United Nations: India moved the historic Paris agreement on climate change closer to reality on Monday by announcing that New Delhi would ratify it and submit the document to the United Nations on Gandhi Jayanthi.
The move was greeted as “great news” by Sierra Club, a major environmental organisation. An official of the group said that it would build momentum for getting enough ratifications for the accord to come into force early.
India’s External Affairs Minister Sushma Swaraj affirmed at the General Assembly New Delhi’s commitment “to play a leading role in combating climate change” and said it would submit the ratification document on a day rich in symbolism, “the birth anniversary of Mahatma Gandhi who epitomised a lifestyle with the smallest carbon footprint”.
For the Paris accord to come into force it needs to be ratified by 55 countries that account for 55 per cent of the world’s greenhouse gas emissions. When Secretary General Ban Ki-moon held a ceremony last Wednesday for countries to submit their ratification documents, 60 countries accounting for 47.5 per cent of the emissions had complied, leaving a 7.5 per cent gap for greenhouse gas output.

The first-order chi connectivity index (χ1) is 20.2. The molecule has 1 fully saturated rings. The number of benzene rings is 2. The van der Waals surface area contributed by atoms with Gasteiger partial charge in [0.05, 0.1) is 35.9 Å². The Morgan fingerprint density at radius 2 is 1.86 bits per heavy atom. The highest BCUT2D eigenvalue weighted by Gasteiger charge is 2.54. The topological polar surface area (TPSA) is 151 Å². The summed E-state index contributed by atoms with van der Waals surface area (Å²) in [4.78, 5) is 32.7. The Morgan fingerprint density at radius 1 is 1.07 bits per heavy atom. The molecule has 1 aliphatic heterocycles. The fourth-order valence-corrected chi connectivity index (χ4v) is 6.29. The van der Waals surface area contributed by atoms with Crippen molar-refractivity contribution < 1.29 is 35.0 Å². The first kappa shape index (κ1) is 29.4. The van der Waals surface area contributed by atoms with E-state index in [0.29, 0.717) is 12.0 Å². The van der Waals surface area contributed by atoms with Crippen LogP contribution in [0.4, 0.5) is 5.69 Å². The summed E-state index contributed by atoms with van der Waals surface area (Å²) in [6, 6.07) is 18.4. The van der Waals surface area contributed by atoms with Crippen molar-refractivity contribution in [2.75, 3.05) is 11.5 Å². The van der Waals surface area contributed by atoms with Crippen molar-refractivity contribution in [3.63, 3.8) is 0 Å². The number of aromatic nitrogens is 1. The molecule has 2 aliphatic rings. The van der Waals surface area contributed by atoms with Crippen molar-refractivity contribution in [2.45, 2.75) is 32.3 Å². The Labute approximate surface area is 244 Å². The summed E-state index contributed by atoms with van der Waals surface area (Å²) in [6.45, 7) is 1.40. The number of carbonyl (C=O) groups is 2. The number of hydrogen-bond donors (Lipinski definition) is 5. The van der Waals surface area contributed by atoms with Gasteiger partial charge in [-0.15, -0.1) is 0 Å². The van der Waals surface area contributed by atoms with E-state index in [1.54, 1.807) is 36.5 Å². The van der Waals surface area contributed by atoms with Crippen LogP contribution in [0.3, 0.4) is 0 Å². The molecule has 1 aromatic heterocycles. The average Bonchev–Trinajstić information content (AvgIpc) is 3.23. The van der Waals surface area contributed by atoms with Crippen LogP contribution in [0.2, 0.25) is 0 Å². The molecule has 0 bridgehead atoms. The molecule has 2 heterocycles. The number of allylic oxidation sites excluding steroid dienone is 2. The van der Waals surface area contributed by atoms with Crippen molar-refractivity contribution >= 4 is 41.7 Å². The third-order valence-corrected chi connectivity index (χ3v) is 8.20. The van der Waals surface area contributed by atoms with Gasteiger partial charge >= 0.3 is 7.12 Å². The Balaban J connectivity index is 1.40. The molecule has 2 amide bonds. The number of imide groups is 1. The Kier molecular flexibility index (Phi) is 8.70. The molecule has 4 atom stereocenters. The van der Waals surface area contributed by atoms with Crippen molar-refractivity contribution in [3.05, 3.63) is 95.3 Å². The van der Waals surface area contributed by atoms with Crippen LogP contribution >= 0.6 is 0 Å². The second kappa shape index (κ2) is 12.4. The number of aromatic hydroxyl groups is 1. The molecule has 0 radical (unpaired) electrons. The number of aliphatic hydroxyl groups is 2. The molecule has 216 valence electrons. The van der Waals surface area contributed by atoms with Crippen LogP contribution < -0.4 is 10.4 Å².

When India, the third largest emitter of greenhouse gases that puts out four per cent of the world’s total emissions ratifies the pact, that gap would have shrunk to 3.5 per cent, bringing the agreement closer to implementation.
“India coming in early is great news,” Steve Herz, the senior attorney for the Sierra Club’s International Climate Programme, told reporters. “It will build momentum for the ratification and to do it quicker.”
When the climate change agreement was made in Paris in 2015, it was expected to take years before it would cross the threshold for coming into effect, but it is almost there in a matter of months, he said.
It will in fact come into effect before the November UN climate change conference in Marrakech, he said.
In her speech, Swaraj brought up Prime Minister Narendra Modi’s concept of climate justice.
She explained, “In the Paris Agreement, the principle of ‘Common but Differentiated Responsibilities’ and ‘Respective Capabilities’ has been acknowledged and accepted. This makes clear that while our responsibility is common, obligations are different. Developed nations must discharge their responsibility in the search for the common good, with finance and technology transfer.”
Having invoked Gandhi, she spoke of his way to save the environment. “We must curb reckless consumption, and adopt lifestyles in harmony with nature. Yoga, the storehouse of India’s ancient wisdom, epitomises a sustainable lifestyle,” she said.
“(For its part) India has launched an ambitious domestic effort to transform our energy mix to achieve 40 per cent energy from non-fossil fuel sources by 2030,” she said.